Wednesday, November 28, 2007

Dealing with Biting or Nipping Horses

Beth from Adventures with Sam asked me if my studs are nippy. Actually, the question makes me just want to laugh. Aren't all stallions nippy? Many people think it's just a fact of life that you have to learn to live with. I just don't happen to be one of those people. So, no my Arabian horses are not nippy, particularly my stallions.

But my stallions would like to be. I know they sure start off that way. From the time that they are born, they begin their target practice. By the time they are two they have grown into land sharks despite my best efforts to make them otherwise. They are always looking for an opening. It's an ongoing effort to keep them under control.

But I said that my stallions aren't nippy so how can that be if I'm calling them land sharks and the like? Well, to be honest, they're usually not nippy. But that is dependent on me staying on top of my game. If I slack off, the land sharks might return. Right now I have a five year old stallion in particular who will let me know if I'm letting him down by pulling at my clothes.

I think in order to deal with biting stallions you first need to understand where the behavior is coming from. There are all of those things about dominance and pecking order and they surely come into play. If you watch young colts out in a field together, they pick at each other all day! And I do mean, all day. It is a darn game. They are practicing their combat skills for later down the road when they might get to take over a herd. They aren't playing seriously enough to get hurt because they're saving themselves. They're just picking (unless you put a mare in close proximity and then the stakes have changed)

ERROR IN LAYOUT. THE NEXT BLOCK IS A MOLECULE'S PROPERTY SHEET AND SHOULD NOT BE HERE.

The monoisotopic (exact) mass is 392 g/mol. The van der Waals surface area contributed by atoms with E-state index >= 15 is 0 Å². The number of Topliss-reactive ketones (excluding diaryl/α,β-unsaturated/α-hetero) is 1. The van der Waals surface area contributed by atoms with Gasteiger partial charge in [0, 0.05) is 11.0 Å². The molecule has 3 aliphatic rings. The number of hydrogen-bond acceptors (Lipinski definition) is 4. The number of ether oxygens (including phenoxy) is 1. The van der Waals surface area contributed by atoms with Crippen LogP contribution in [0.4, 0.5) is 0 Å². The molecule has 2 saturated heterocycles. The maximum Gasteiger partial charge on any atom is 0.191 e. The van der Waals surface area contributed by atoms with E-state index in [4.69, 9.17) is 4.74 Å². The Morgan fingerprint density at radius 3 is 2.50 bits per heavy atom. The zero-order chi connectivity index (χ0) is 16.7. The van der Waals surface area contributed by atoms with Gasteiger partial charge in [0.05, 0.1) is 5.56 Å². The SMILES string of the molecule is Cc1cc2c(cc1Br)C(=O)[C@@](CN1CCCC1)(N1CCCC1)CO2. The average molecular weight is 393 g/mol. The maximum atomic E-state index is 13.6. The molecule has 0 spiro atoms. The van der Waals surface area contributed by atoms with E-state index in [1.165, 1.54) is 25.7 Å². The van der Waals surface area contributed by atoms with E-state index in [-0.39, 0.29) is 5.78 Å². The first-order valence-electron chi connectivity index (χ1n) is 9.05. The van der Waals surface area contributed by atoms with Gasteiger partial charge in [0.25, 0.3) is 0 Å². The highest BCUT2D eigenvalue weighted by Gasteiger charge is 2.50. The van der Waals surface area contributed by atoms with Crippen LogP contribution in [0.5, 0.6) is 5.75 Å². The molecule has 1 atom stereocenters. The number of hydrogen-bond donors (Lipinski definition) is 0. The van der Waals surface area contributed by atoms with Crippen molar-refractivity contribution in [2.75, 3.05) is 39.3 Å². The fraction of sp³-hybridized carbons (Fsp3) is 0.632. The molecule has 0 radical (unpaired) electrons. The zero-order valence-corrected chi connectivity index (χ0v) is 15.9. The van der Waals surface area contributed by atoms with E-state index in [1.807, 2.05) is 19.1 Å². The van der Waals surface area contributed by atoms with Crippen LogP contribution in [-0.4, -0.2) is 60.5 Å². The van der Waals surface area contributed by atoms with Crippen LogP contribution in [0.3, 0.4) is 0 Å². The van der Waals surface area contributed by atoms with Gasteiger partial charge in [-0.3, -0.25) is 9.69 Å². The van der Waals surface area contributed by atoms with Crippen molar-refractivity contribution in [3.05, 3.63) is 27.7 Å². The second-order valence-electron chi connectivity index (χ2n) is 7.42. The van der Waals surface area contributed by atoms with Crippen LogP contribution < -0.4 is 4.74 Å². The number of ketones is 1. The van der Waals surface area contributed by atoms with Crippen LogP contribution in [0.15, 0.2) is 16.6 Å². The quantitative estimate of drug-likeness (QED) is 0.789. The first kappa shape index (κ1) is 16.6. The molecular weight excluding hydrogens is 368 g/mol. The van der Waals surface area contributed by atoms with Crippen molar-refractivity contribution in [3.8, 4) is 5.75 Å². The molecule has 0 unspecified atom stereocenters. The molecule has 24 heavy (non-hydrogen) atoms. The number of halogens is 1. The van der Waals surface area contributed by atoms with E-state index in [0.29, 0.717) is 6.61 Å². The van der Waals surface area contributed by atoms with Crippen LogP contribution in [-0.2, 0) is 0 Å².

But for me the most important thing is the fact it is a game for them. They need that game for stimulation. Stallions fiddle around with us whenever we handle them because they are bored. They need something to do to keep them occupied so they won't play with us. So that is my approach to dealing with them.

I start all of my horses off in the round pen with the lessons I learned from Harvey Jacobs. Once I get past the round pen work, I move on to inhand work with a rope halter. I had some special rope halters made with a noseband of cord rolled around the base. This gives me a little extra leverage across this sensitive region.

I work at teach the horse to drop his head. I want him to keep his eye lower than mine when I am handling him (except for halter training and then I stand directly in front of the horse so he can tell the difference). When the horse has accepted dropping his head and staying there, his eye will be soft. Both of these are signs of submission.

I also want the horse to stay in his box. I don't want his head moving into my space at all. If he can't put his head near me, he can't bite me. Controlling every move the horse makes helps establish that I am the leader.

I also work on the horse moving away from me as I move into his space. The horse having to give up ground is another way to achieve submission. I work on backing and moving from side to side, all with the head dropped low and the eye soft. My goal is to get the horse so light I can just begin to move and he will respond appropriately.

I might take two steps forward. Stop. Turn to the right (through the horse's space). Back up three steps. Stop. Walk forward five steps. Mix it up. But I'll work at teaching the horse a different cue for each thing so that he has the opportunity to get very very light and responsive.